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OpEdNews Op Eds    H3'ed 9/21/15

"Don't Talk Zionism!"

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Message Uri Avnery
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Reprinted from Gush Shalom

Crisis in Zionism
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IN THE early 1950s, I published a story by my friend, Miko Almaz. At the time, the new State of Israel was in dire straits, its leaders did not know how to pay for next month's food.

Someone remembered that in a remote part of Africa there was a small community of Jews, who owned all the diamond mines and were immensely rich. The government chose their most effective money-raiser and sent him there.

The man realized that the fate of the state was resting on his shoulders. He assembled the local Jews and gave them The Speech. About the pioneers who left everything behind to go to Palestine and make the desert bloom, about their back-breaking labor, about their lofty socialist ideals.

When he was finished, there was not a dry eye in the room. Returning to his hotel, he knew that he had given the speech of his life.

And indeed, the next morning a delegation of the local Jews knocked on his door. "Your words made us feel that we are leading an unworthy life," they said. "A life of luxury and exploitation. So we decided unanimously to present the mines as a gift to our workers, leave everything and return with you to Israel to become pioneers!"

DAVID BEN-GURION was a real Zionist. He believed that a Zionist was a Jew who went to live in Eretz Israel. Even a president of the World Zionist Organization was not a Zionist, if he lived in New York. He was adamant in his convictions.

When he traveled to the United States for the first time as Prime Minister of Israel, he was asked by his advisors what his message would be. "I shall tell them to leave everything and come to Israel!" he retorted.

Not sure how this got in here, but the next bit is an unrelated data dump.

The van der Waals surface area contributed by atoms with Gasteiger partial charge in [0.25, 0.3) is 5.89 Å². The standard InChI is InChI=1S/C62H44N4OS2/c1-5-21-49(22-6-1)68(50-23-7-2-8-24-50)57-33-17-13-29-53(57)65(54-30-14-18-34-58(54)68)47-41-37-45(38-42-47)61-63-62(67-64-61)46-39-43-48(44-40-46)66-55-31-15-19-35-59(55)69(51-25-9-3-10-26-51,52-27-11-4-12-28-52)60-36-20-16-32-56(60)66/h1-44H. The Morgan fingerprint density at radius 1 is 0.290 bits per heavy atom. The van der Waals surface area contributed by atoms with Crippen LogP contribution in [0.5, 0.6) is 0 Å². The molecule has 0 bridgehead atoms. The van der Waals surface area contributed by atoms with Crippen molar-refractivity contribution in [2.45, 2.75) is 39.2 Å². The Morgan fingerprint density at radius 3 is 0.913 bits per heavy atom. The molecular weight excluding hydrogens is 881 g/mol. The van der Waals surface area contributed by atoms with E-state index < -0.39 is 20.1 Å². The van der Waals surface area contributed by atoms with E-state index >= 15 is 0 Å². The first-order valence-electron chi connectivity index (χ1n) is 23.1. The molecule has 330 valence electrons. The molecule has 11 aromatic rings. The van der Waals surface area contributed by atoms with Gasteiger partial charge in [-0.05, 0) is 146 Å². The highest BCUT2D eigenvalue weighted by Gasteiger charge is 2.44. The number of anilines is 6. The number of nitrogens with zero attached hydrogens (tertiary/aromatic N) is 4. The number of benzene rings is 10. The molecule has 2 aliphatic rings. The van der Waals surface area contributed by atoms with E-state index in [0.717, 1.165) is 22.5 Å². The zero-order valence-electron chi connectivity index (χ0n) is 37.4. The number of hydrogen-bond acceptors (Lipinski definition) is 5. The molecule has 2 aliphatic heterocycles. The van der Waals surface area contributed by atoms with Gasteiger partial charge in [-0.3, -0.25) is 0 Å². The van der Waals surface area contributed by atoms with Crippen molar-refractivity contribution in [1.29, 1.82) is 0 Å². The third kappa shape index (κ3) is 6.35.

The advisors were shocked to the core. "But Israel needs their money!" they exclaimed. "We can't exist without it!"

A battle of consciences ensued. At long last Ben-Gurion was overcome. He went to America, told the Jews that they could be good Zionists if they donated generously to Israel and gave it their political support.

After that episode, Ben-Gurion was never the same again. His basic convictions had been destroyed.

The same happened to Zionism. It became a cynical slogan, to be used by anyone to push his or her agenda. Mainly it became an instrument of the Israeli leadership to subjugate world Jewry and mobilize it for their national, partisan or personal aims.

To come back to the story: there could be no greater catastrophe than for world Jewry to pack up and come to Israel. The immense power of organized US Jewry, the vast majority of which gets its orders from Jerusalem, is essential to the existence of the state.

I WAS thinking about all this when I read, over the weekend, a thought-provoking essay by the popular leftist Israeli writer, A. B. Yehoshua, who is almost alone among top Israeli writers in not being an Ashkenazi. His father belonged to an old Sephardic family in Jerusalem, his mother is Moroccan. This makes him, in today's slang, a Mizrahi ("Easterner").

In his essay Yehoshua makes a distinction between nationalism and Zionism. According to him, these two are not melded into one, as people in Israel are led to believe, but two different entities "welded" together and in constant conflict with each other. "Zionism" plays a dubious role in this duality.

In today's Israel, this is a daring theory, bordering on heresy. In ancient Rome, people were burned for less. Like saying that God and Jehovah are two different deities. But to my mind this is a construction of obsolete terms. By now, we can dare to think much further. Is Israeli nationalism really even welded to non-Israeli Zionism?

I MUST remind the reader again that to begin with, the great idea of Theodor Herzl had nothing to do with Zion, in the literal sense (a hill in Jerusalem).

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Uri Avnery is a longtime Israeli peace activist. Since 1948 has advocated the setting up of a Palestinian state alongside Israel. In 1974, Uri Avnery was the first Israeli to establish contact with PLO leadership. In 1982 he was the first Israeli ever to meet Yassir Arafat, after crossing the lines in besieged Beirut. He served three terms in the (more...)

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